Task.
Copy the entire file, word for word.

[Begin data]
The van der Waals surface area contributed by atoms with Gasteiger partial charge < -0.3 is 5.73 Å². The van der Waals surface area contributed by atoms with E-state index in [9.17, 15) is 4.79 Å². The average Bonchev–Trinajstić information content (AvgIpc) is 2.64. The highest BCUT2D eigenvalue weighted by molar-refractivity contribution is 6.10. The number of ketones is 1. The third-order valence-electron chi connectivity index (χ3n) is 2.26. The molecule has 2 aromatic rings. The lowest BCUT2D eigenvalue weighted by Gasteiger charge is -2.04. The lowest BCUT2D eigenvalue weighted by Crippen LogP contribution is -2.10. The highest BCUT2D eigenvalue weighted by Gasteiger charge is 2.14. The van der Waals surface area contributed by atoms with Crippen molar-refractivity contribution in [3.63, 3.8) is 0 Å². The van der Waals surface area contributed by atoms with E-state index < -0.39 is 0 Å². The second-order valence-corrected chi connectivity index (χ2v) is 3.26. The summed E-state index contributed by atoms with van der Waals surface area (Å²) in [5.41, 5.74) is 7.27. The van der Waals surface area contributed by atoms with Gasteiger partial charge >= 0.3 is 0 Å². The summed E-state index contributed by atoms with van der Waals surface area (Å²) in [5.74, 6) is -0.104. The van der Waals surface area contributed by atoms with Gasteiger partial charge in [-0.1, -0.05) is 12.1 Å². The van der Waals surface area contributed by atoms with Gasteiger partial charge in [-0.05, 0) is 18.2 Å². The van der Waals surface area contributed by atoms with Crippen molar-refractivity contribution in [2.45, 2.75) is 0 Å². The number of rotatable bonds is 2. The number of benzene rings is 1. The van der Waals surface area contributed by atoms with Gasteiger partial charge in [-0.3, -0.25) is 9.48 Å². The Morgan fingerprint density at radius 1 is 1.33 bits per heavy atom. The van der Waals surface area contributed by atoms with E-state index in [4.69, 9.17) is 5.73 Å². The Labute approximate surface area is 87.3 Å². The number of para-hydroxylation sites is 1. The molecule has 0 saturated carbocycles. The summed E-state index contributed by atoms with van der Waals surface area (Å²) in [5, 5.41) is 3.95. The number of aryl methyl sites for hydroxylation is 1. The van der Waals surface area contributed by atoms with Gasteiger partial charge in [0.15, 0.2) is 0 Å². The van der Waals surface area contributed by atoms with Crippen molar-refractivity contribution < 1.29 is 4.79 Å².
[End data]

The van der Waals surface area contributed by atoms with Gasteiger partial charge < -0.3 is 5.73 Å². The van der Waals surface area contributed by atoms with E-state index in [9.17, 15) is 4.79 Å². The average Bonchev–Trinajstić information content (AvgIpc) is 2.64. The highest BCUT2D eigenvalue weighted by molar-refractivity contribution is 6.10. The number of ketones is 1. The third-order valence-electron chi connectivity index (χ3n) is 2.26. The molecule has 2 aromatic rings. The lowest BCUT2D eigenvalue weighted by Gasteiger charge is -2.04. The lowest BCUT2D eigenvalue weighted by Crippen LogP contribution is -2.10. The highest BCUT2D eigenvalue weighted by Gasteiger charge is 2.14. The van der Waals surface area contributed by atoms with Crippen molar-refractivity contribution in [3.63, 3.8) is 0 Å². The van der Waals surface area contributed by atoms with E-state index < -0.39 is 0 Å². The second-order valence-corrected chi connectivity index (χ2v) is 3.26. The summed E-state index contributed by atoms with van der Waals surface area (Å²) in [5.41, 5.74) is 7.27. The van der Waals surface area contributed by atoms with Gasteiger partial charge >= 0.3 is 0 Å². The summed E-state index contributed by atoms with van der Waals surface area (Å²) in [5.74, 6) is -0.104. The van der Waals surface area contributed by atoms with Gasteiger partial charge in [-0.1, -0.05) is 12.1 Å². The van der Waals surface area contributed by atoms with Gasteiger partial charge in [-0.05, 0) is 18.2 Å². The van der Waals surface area contributed by atoms with Crippen molar-refractivity contribution in [2.45, 2.75) is 0 Å². The number of rotatable bonds is 2. The number of benzene rings is 1. The van der Waals surface area contributed by atoms with Gasteiger partial charge in [-0.3, -0.25) is 9.48 Å². The Morgan fingerprint density at radius 1 is 1.33 bits per heavy atom. The van der Waals surface area contributed by atoms with E-state index in [4.69, 9.17) is 5.73 Å². The Labute approximate surface area is 87.3 Å². The number of para-hydroxylation sites is 1. The molecule has 0 saturated carbocycles. The summed E-state index contributed by atoms with van der Waals surface area (Å²) in [5, 5.41) is 3.95. The number of aryl methyl sites for hydroxylation is 1. The van der Waals surface area contributed by atoms with Gasteiger partial charge in [0.15, 0.2) is 0 Å². The van der Waals surface area contributed by atoms with Crippen molar-refractivity contribution < 1.29 is 4.79 Å².